For decades, campaign consultants have been turning candidates into resume-bots: cybernetic organisms able to blandly articulate talking points; beings heavy on qualifications but light on humanity. While this was an effective — albeit uninspiring — strategy for a while, the internet has played spoiler, upending established communication norms just as the printing press and television and radio did in the past. The brightest candidates of today are able to use this new landscape to their advantage.

In picturing your ideal campaign persona, it may help to harken back to your early years. As a kid, you probably had friends with “perfect” parents, cookie-cutter folks who were always well-dressed and on their best behavior. You also probably knew parents who did weird, random things that embarrassed your friends. Who was more fun? Or, perhaps more importantly, who were you more comfortable around? Just a guess, but it was probably the weird ones, who danced awkwardly to classic rock and cracked up at their own terrible dad-jokes, right? Those parents felt more genuine, more relatable, and maybe even more trustworthy, mostly because they were real people who weren’t afraid to be who they are.  

Tell your story of service in a meaningful way.

An all-female flight and flag detail perform the retreat ceremony in honor of Women's History Month at Eglin Air Force Base, Fla., March 29, 2012.U.S. Air Force photo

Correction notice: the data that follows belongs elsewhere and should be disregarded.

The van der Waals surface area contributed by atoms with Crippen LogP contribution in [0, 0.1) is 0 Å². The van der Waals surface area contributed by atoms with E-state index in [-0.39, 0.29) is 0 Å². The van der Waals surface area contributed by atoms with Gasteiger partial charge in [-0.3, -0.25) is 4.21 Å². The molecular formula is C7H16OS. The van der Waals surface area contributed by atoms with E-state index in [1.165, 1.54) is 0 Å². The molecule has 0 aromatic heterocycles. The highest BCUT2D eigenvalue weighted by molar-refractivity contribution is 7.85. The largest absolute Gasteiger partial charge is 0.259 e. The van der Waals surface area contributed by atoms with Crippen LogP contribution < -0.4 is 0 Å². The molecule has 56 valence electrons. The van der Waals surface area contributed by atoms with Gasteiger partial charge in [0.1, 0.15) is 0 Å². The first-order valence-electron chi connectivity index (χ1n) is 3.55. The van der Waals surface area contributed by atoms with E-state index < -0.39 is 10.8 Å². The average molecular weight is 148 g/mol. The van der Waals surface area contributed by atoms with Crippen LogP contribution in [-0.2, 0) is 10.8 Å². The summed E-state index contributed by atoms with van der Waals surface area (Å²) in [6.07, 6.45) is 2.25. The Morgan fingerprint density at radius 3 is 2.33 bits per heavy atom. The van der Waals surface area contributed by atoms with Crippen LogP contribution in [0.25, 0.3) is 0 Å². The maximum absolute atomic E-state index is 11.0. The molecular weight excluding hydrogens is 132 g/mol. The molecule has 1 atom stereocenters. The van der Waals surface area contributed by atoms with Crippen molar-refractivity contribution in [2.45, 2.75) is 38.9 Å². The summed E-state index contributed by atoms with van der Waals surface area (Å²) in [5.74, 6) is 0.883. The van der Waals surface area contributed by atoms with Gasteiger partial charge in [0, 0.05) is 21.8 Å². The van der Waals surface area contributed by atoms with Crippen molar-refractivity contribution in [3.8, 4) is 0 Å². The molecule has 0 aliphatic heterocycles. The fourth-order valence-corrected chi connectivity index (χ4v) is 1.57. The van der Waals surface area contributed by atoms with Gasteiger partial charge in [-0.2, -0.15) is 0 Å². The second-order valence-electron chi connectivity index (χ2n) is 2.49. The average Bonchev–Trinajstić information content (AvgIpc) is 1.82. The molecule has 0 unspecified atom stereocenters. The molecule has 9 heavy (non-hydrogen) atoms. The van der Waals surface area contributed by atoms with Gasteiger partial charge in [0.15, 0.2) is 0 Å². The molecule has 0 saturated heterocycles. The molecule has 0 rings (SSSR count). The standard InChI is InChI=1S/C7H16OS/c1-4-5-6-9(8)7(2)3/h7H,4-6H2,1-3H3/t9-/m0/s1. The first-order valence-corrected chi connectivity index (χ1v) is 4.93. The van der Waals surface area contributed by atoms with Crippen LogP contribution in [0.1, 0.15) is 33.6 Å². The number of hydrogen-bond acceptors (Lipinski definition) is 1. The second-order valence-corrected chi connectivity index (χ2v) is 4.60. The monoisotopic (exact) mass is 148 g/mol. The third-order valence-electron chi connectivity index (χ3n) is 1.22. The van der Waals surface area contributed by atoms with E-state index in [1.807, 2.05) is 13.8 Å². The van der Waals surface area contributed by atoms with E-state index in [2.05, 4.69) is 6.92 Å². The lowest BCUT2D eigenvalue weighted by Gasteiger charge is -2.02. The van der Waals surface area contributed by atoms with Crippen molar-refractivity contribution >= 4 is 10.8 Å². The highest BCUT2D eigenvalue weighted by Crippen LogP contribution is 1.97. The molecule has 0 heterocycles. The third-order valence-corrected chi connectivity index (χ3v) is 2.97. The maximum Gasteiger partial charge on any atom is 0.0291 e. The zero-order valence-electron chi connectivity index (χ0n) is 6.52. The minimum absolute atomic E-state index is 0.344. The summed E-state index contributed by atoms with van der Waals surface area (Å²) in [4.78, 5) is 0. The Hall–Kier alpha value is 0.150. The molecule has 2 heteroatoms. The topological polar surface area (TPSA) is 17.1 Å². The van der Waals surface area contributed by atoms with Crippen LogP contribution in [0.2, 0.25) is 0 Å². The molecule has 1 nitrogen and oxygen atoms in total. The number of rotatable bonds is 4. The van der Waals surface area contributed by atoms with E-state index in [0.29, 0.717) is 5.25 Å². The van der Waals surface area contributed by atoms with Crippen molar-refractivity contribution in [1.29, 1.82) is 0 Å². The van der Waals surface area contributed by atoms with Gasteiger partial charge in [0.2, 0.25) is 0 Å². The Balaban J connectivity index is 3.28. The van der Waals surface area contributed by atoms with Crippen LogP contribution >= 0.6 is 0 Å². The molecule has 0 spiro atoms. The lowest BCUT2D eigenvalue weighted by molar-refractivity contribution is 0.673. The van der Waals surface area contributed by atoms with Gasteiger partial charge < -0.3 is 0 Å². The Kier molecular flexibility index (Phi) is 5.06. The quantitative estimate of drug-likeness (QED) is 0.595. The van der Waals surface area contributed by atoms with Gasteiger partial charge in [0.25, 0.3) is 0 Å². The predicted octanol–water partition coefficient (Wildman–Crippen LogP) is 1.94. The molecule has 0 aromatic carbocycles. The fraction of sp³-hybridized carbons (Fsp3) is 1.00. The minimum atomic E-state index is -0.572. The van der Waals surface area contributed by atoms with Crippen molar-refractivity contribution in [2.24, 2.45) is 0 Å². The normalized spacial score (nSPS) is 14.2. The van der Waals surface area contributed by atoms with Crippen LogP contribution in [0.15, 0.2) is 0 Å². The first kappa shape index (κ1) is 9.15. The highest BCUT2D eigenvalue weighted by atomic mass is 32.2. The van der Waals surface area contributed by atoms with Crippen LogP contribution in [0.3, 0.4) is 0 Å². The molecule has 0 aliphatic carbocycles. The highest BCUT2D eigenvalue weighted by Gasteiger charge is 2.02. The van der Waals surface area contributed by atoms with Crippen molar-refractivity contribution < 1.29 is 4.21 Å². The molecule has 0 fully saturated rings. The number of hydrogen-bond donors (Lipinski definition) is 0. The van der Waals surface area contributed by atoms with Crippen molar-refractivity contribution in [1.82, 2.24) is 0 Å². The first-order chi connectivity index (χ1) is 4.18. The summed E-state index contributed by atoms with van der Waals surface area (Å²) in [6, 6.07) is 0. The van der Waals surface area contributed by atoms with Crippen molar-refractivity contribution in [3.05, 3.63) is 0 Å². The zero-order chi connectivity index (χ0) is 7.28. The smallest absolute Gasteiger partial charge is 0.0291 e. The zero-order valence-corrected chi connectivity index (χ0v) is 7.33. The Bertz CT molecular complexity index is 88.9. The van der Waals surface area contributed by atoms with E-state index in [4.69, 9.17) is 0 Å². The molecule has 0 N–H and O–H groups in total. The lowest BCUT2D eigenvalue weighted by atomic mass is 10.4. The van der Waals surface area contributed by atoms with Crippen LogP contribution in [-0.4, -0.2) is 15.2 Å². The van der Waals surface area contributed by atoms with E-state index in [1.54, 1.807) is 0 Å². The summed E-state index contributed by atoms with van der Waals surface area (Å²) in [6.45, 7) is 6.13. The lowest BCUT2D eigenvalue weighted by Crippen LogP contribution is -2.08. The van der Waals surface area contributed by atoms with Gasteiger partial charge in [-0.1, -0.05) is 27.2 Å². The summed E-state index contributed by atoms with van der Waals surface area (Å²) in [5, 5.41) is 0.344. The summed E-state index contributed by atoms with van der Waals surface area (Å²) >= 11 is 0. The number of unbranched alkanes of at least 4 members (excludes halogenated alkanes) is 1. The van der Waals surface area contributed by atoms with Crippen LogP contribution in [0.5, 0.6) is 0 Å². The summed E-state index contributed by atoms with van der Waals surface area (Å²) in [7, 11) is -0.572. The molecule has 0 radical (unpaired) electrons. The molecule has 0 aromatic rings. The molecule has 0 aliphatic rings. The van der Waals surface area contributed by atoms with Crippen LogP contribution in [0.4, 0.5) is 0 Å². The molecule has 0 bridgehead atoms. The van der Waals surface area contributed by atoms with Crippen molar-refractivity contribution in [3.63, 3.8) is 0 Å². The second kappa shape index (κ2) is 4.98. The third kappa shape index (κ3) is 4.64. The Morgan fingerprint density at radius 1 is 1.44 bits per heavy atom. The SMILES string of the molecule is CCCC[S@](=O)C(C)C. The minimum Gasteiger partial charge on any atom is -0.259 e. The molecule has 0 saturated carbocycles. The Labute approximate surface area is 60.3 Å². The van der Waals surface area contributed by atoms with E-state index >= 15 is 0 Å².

When it comes to effective storytelling, there are few better guides than Joseph Campbell’s “hero cycle,” a remarkably consistent narrative pattern in great religious and epic myths of societies across the world — George Lucas even structured the Star Wars movies after Campbell’s cycle. While there are a number of ways to break down the hero cycle, it essentially boils down to three broad stages:

  1. Person leaves home on thrilling quest.
  2. Person suffers great losses but ultimately succeeds in that quest.
  3. Person returns home, enlightened and endowed with a new message for his old world.

If this sounds a lot like a young fighter who went off to war, sacrificed and learned hard lessons, and then returned as an experienced veteran ready to run for office and share his or her newfound wisdom with American voters, it is. Or, it could be, if you learn to use your service to effectively connect with your audience.  

As you contemplate your own political quest, keep in mind that even the most organized campaigns will falter if they are not founded on a sound and appealing message. America’s political terrain has shifted, and favored candidates gliding on experience, once thought to be shoo-ins for the offices of their choice, are no longer guaranteed winners. Voters, more than ever, are looking to connect with our representatives, and veterans have a unique ability to capture this sentiment. That is, if you use the right approach.

Renny McPherson, a former Marine Corps officer, is an entrepreneur, small business owner, and writer.

Joe Flood is a reporter and author of the book The Fires. Renny and Joe co-founded N2 Communications, a small company of writers, editors, and podcast producers who help companies tell their stories.

Eli Schmerler is a former Army sergeant and Afghanistan veteran. He is currently a student at Harvard and a researcher for N2.